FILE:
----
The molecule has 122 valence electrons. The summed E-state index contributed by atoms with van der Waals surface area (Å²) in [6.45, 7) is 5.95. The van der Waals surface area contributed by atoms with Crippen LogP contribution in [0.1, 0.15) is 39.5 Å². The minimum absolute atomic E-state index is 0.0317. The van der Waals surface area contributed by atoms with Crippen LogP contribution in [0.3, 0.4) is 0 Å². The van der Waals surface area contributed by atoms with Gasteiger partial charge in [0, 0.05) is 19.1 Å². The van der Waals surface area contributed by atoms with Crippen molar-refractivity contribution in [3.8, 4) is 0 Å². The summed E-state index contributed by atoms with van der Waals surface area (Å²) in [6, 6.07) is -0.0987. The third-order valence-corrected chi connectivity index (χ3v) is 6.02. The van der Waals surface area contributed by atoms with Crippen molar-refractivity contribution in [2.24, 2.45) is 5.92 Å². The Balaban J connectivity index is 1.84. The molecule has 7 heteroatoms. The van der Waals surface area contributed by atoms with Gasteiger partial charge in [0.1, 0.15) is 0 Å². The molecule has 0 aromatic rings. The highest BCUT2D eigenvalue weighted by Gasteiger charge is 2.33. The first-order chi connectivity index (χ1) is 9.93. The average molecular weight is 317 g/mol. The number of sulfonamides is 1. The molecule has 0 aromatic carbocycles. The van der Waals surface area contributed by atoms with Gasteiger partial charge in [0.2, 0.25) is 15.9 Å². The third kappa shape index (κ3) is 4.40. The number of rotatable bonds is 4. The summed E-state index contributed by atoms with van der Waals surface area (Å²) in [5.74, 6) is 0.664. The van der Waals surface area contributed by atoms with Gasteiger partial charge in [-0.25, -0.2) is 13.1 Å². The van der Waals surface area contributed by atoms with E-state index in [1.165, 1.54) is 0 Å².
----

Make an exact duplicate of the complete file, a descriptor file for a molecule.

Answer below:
The molecule has 122 valence electrons. The summed E-state index contributed by atoms with van der Waals surface area (Å²) in [6.45, 7) is 5.95. The van der Waals surface area contributed by atoms with Crippen LogP contribution in [0.1, 0.15) is 39.5 Å². The minimum absolute atomic E-state index is 0.0317. The van der Waals surface area contributed by atoms with Crippen LogP contribution in [0.3, 0.4) is 0 Å². The van der Waals surface area contributed by atoms with Gasteiger partial charge in [0, 0.05) is 19.1 Å². The van der Waals surface area contributed by atoms with Crippen molar-refractivity contribution in [3.8, 4) is 0 Å². The summed E-state index contributed by atoms with van der Waals surface area (Å²) in [6, 6.07) is -0.0987. The third-order valence-corrected chi connectivity index (χ3v) is 6.02. The van der Waals surface area contributed by atoms with Crippen molar-refractivity contribution in [2.24, 2.45) is 5.92 Å². The Balaban J connectivity index is 1.84. The molecule has 7 heteroatoms. The van der Waals surface area contributed by atoms with Gasteiger partial charge in [0.1, 0.15) is 0 Å². The molecule has 0 aromatic rings. The highest BCUT2D eigenvalue weighted by Gasteiger charge is 2.33. The first-order chi connectivity index (χ1) is 9.93. The average molecular weight is 317 g/mol. The number of sulfonamides is 1. The molecule has 0 aromatic carbocycles. The van der Waals surface area contributed by atoms with Gasteiger partial charge in [0.2, 0.25) is 15.9 Å². The third kappa shape index (κ3) is 4.40. The number of rotatable bonds is 4. The summed E-state index contributed by atoms with van der Waals surface area (Å²) in [5.74, 6) is 0.664. The van der Waals surface area contributed by atoms with Gasteiger partial charge in [-0.25, -0.2) is 13.1 Å². The van der Waals surface area contributed by atoms with E-state index in [1.165, 1.54) is 0 Å².